For men a different pattern is seen in adulthood. The male pattern is characterised by a steady almost linear increase in HTQ scores, which begins in the late teens or early 20s and lasts to the early 40s, where the HTQ scores for men peaks. It is conceivable that the gradual rise in the risk of PTSD happens concordantly with a gradual change in the male gender role from being free and able to do as they please to being tied up with work and family responsibilities, resulting in a life with less autonomy and potentially more stress. The phenomena of male midlife crisis might, to some extent, influence the results in HTQ scores found in men.
PTSD prevalence in old age
A distinct decrease in HTQ scores is seen for women after the 50s and the lowest level is found for women in their late 60s or early 70s. For men a decrease in HTQ scores is also seen towards old age. After the 40s men show a gradual fall in the risk of PTSD. The lowest potential risk of PTSD is thus found for men in their late 60s. Old age has been considered to deal with the acceptance of earlier experiences in life and the fact that death is more imminent than earlier . According to Erikson  old age is concerned with the psychosocial crisis of ego integrity versus despair. If the crisis is resolved favourably, ego integrity, wisdom, and life satisfaction is reached [33, 34]. This could in fact be part of the reason for the decreased risk of PTSD seen in the 50s and 60s for men and in the late 50s, 60s, and early 70s for women. Some suggestions have additionally been made that a decline in self-occupation, an increase in time spent in quiet reflection, and a decreased interest in superfluous social interactions also are characteristic of old age . Satisfaction with the life led, wisdom in retrospect, and the acceptance of a forthcoming death without fear may very likely affect coping strategies and resilience to PTSD in a positive way. However, this is challenged by the results for both men and women in the present study. Thus, the risk of PTSD shows a small linear increase from the late 60s to the late 70s for men and from the mid to late 70s for women. It has been suggested that reaching the age of 80 or more involves special challenges and perhaps a new stage in psychosocial development [33, 34]. If this is the case the vulnerability to PTSD might also be different and involve special issues at such an old age. The effect might, to a limited degree, be detectable in the results for the 70 or 80-year-olds in the present study and thus explain the final rise seen in the HTQ scores.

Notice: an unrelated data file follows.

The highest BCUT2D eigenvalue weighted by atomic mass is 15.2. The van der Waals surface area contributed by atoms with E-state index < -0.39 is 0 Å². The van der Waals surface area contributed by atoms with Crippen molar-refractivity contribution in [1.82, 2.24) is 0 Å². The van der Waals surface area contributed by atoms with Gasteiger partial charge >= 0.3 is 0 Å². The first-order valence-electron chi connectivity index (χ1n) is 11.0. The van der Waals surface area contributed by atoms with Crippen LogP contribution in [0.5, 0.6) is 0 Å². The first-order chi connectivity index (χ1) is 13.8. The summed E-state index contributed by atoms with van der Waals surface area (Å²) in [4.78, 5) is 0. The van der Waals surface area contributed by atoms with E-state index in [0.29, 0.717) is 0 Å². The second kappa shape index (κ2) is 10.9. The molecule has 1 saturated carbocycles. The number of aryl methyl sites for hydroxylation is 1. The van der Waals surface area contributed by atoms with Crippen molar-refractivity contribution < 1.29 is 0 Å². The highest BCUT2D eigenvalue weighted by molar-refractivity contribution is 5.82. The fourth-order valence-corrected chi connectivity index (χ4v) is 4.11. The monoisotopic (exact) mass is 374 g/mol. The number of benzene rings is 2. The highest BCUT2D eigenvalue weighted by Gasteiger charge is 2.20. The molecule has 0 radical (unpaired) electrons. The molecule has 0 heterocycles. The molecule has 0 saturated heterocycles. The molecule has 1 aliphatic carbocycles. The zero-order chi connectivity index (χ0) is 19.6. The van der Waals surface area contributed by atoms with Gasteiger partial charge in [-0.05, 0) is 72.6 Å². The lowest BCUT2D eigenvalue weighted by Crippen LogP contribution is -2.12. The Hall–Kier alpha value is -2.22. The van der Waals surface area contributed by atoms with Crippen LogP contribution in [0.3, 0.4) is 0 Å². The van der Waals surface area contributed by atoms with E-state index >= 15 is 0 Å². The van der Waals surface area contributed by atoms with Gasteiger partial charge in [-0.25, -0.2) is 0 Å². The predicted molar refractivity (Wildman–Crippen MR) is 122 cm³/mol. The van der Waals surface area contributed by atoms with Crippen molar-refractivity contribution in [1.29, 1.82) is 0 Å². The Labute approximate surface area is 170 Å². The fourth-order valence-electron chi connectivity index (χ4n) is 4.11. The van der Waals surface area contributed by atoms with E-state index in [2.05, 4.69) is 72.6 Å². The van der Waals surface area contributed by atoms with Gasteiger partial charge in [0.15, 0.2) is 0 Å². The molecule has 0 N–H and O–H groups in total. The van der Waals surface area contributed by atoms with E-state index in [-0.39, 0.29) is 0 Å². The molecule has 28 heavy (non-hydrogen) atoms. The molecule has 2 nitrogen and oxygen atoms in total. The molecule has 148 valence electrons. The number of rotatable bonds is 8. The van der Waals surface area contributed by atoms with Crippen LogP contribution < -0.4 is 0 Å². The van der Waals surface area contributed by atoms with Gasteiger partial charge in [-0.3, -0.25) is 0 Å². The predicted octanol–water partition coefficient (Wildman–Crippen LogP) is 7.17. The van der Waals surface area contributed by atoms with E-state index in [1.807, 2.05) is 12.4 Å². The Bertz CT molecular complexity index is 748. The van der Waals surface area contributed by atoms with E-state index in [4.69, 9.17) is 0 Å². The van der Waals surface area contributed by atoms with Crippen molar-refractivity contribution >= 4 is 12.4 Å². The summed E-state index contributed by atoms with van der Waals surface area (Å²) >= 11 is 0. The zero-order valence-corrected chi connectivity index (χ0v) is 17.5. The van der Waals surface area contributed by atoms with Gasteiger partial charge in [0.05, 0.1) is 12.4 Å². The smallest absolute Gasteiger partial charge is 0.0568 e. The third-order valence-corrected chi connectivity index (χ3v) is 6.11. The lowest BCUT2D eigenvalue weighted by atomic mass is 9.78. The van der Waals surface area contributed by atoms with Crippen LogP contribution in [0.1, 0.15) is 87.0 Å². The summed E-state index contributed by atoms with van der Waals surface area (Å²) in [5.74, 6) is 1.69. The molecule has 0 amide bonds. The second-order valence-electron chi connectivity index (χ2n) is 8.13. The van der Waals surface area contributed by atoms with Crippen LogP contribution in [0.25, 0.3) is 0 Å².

Comparison with previous studies
Kessler et al.  found that the age group of 45 to 54-year-olds showed the highest risk of PTSD among men. Among women they found it to be between the age of 25 and 34 years. Creamer and Parslow  found the highest risk of PTSD to be present between the age of 18 and 24 years for both men and women. When converting our results into comparable 10-year-span age groups the highest risk of PTSD was found between the age of 45 and 54 years among men, and 55 and 64 years among women. The results for men are congruent with the findings by Kessler et al. The results for women, however, show a 30-year difference in PTSD peaks between the two studies. However, the age group of 55 to 64-year-olds was not included in the Kessler et al. study. The inconsistency with the findings of Creamer and Parslow could be due to methodological or cultural differences.